Close to half of the property taxes paid by Lawrence residents go to the Lawrence school district. That means local taxpayers should have more than a passing interest in the school district’s budget.
Unfortunately, the budget process followed by school district officials isn’t very conducive to meaningful budget input from the public or even members of the board.
On Monday, the Lawrence school board is scheduled to receive, discuss and approve for publication the district’s 2012-13 budget — all in one meeting. The board probably has some knowledge of what that budget will include, but according to an agenda memo from the district staff, the actual budget forms are still being compiled and won’t be available — even to board members — before Monday night. At that time, the administration will present budget information to the board, after which the board can discuss the budget and perhaps propose changes. However, they are expected to approve the budget for publication by the end of the meeting.
The budget that is published will set the maximum budget authority and property tax levies for the coming year. The public will have an opportunity to comment on the budget at a public hearing Aug. 13, but that will be after the budget is published when there is no opportunity for either the board — which has had one meeting to absorb the budget’s impact — or the public to add any funding.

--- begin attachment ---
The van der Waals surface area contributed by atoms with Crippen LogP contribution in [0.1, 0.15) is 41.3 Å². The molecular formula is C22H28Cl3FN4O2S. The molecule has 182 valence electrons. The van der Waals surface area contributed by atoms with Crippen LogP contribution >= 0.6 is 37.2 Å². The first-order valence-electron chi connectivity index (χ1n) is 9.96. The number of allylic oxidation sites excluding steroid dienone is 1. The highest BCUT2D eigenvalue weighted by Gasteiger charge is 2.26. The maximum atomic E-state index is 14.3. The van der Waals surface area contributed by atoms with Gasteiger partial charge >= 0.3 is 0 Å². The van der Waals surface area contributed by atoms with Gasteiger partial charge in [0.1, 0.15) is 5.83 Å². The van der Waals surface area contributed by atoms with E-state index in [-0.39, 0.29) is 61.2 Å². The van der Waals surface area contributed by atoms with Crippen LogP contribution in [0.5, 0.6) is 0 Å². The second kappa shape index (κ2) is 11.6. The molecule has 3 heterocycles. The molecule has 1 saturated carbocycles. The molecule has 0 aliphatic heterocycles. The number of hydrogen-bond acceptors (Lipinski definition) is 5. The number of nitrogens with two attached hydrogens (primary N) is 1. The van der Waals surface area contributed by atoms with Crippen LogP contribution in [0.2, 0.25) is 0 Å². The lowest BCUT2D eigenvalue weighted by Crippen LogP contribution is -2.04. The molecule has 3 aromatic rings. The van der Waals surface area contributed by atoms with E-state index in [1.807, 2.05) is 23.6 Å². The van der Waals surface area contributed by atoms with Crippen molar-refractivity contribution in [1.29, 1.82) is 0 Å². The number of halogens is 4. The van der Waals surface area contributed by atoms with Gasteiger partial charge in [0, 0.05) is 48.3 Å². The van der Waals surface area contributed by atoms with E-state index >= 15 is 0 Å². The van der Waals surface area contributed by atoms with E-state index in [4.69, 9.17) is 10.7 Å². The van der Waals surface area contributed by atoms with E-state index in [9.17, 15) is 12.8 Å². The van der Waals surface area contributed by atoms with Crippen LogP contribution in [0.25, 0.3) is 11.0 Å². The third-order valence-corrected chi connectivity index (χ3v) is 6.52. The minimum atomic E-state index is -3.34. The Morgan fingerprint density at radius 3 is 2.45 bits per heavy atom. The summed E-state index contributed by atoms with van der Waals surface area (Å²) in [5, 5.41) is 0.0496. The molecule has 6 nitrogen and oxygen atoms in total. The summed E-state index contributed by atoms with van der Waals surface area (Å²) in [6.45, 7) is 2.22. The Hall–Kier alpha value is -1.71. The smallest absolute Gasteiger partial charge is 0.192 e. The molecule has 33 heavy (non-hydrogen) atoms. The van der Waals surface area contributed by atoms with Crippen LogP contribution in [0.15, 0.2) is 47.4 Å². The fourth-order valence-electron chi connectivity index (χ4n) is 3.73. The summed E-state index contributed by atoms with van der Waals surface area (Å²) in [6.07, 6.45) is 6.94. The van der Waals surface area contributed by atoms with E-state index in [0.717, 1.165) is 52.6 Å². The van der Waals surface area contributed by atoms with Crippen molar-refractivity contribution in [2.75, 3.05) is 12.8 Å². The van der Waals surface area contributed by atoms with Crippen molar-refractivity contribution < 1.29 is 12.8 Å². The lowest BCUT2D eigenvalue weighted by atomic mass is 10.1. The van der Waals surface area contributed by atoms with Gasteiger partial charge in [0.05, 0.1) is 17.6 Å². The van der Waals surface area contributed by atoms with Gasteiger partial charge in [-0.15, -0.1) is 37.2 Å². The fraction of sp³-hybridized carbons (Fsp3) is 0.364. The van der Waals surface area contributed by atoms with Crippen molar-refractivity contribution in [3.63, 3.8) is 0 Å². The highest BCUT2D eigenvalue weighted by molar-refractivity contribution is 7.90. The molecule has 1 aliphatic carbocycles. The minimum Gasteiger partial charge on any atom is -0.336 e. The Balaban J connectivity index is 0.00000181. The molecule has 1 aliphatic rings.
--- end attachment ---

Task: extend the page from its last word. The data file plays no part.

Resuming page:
Granted, given the current uncertainty about state funding for K-12 public schools, this probably isn’t the year to add more spending to the budget, but the fact that district administrators expect school board members to review and rubber-stamp the district’s budget in one meeting is troubling.
For instance, in some years, members of the board or public might want to fight to restore funding for a program that has been cut from the budget or provide funding for a new program. Even if board members or the public want to work to reduce the budget, why leave that discussion until after the budget has been published?
By contrast, both Lawrence and Douglas County administrators allow significant time for city and county commissioners to go over and perhaps hear public comments on their proposed budgets. City and county budget proposals are discussed in open meetings or study sessions and are completed and available to the public at least a week or two before commissioners approve them for publication.
Maybe there is something different about school budgeting that justifies the compressed time line that makes it difficult for taxpayers to have input, but it isn’t apparent. This is a big chunk of local tax money, and taxpayers deserve a more transparent budget process.